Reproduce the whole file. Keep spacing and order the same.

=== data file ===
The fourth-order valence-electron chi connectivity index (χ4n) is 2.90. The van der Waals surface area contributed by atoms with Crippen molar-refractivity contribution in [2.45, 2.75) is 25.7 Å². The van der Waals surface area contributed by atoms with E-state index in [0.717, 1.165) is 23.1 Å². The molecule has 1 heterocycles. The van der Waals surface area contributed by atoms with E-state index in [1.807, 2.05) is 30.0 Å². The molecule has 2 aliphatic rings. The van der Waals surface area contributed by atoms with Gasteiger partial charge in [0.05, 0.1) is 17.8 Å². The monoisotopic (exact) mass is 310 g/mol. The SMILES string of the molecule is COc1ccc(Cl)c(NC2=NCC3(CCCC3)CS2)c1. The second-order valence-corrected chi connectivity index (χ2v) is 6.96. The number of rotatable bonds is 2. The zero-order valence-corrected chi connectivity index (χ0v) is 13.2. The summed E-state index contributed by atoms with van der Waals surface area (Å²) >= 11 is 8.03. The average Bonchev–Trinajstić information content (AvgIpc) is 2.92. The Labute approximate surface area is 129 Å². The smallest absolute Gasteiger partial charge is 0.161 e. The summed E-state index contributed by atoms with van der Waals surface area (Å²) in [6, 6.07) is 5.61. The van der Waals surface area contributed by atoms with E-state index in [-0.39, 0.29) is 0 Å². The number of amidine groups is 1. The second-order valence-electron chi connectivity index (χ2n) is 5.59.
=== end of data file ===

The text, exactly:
The fourth-order valence-electron chi connectivity index (χ4n) is 2.90. The van der Waals surface area contributed by atoms with Crippen molar-refractivity contribution in [2.45, 2.75) is 25.7 Å². The van der Waals surface area contributed by atoms with E-state index in [0.717, 1.165) is 23.1 Å². The molecule has 1 heterocycles. The van der Waals surface area contributed by atoms with E-state index in [1.807, 2.05) is 30.0 Å². The molecule has 2 aliphatic rings. The van der Waals surface area contributed by atoms with Gasteiger partial charge in [0.05, 0.1) is 17.8 Å². The monoisotopic (exact) mass is 310 g/mol. The SMILES string of the molecule is COc1ccc(Cl)c(NC2=NCC3(CCCC3)CS2)c1. The second-order valence-corrected chi connectivity index (χ2v) is 6.96. The number of rotatable bonds is 2. The zero-order valence-corrected chi connectivity index (χ0v) is 13.2. The summed E-state index contributed by atoms with van der Waals surface area (Å²) >= 11 is 8.03. The average Bonchev–Trinajstić information content (AvgIpc) is 2.92. The Labute approximate surface area is 129 Å². The smallest absolute Gasteiger partial charge is 0.161 e. The summed E-state index contributed by atoms with van der Waals surface area (Å²) in [6, 6.07) is 5.61. The van der Waals surface area contributed by atoms with E-state index in [-0.39, 0.29) is 0 Å². The number of amidine groups is 1. The second-order valence-electron chi connectivity index (χ2n) is 5.59.